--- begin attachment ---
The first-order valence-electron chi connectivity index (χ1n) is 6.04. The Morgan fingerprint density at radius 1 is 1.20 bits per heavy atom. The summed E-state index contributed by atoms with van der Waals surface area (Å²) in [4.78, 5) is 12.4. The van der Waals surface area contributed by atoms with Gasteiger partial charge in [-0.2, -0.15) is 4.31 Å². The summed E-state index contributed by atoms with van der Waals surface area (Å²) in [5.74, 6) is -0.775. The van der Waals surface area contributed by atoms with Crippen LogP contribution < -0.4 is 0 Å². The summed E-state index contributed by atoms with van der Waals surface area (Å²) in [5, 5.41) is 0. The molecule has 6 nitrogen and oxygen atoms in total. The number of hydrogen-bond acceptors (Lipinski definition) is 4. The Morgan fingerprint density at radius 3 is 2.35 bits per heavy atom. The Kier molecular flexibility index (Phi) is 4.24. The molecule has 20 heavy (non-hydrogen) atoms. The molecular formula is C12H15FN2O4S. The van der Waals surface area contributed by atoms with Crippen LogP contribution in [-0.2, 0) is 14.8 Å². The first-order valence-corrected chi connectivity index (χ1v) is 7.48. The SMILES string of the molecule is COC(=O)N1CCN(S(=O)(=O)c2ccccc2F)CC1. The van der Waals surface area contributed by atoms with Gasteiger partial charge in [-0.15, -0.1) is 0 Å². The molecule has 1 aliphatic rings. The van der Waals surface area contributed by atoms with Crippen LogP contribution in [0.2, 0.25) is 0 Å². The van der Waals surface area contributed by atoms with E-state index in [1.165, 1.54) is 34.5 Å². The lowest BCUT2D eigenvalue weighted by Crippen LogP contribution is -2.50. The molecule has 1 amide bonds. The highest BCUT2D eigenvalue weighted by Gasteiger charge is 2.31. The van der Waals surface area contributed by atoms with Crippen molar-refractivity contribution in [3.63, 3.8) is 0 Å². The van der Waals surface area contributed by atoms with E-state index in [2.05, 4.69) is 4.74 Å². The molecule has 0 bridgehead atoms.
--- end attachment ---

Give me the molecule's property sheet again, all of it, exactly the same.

The first-order valence-electron chi connectivity index (χ1n) is 6.04. The Morgan fingerprint density at radius 1 is 1.20 bits per heavy atom. The summed E-state index contributed by atoms with van der Waals surface area (Å²) in [4.78, 5) is 12.4. The van der Waals surface area contributed by atoms with Gasteiger partial charge in [-0.2, -0.15) is 4.31 Å². The summed E-state index contributed by atoms with van der Waals surface area (Å²) in [5.74, 6) is -0.775. The van der Waals surface area contributed by atoms with Crippen LogP contribution < -0.4 is 0 Å². The summed E-state index contributed by atoms with van der Waals surface area (Å²) in [5, 5.41) is 0. The molecule has 6 nitrogen and oxygen atoms in total. The number of hydrogen-bond acceptors (Lipinski definition) is 4. The Morgan fingerprint density at radius 3 is 2.35 bits per heavy atom. The Kier molecular flexibility index (Phi) is 4.24. The molecule has 20 heavy (non-hydrogen) atoms. The molecular formula is C12H15FN2O4S. The van der Waals surface area contributed by atoms with Crippen LogP contribution in [-0.2, 0) is 14.8 Å². The first-order valence-corrected chi connectivity index (χ1v) is 7.48. The SMILES string of the molecule is COC(=O)N1CCN(S(=O)(=O)c2ccccc2F)CC1. The van der Waals surface area contributed by atoms with Gasteiger partial charge in [-0.15, -0.1) is 0 Å². The molecule has 1 aliphatic rings. The van der Waals surface area contributed by atoms with Crippen LogP contribution in [0.2, 0.25) is 0 Å². The van der Waals surface area contributed by atoms with E-state index in [1.165, 1.54) is 34.5 Å². The lowest BCUT2D eigenvalue weighted by Crippen LogP contribution is -2.50. The molecule has 1 amide bonds. The highest BCUT2D eigenvalue weighted by Gasteiger charge is 2.31. The van der Waals surface area contributed by atoms with Crippen molar-refractivity contribution in [3.63, 3.8) is 0 Å². The van der Waals surface area contributed by atoms with E-state index in [2.05, 4.69) is 4.74 Å². The molecule has 0 bridgehead atoms.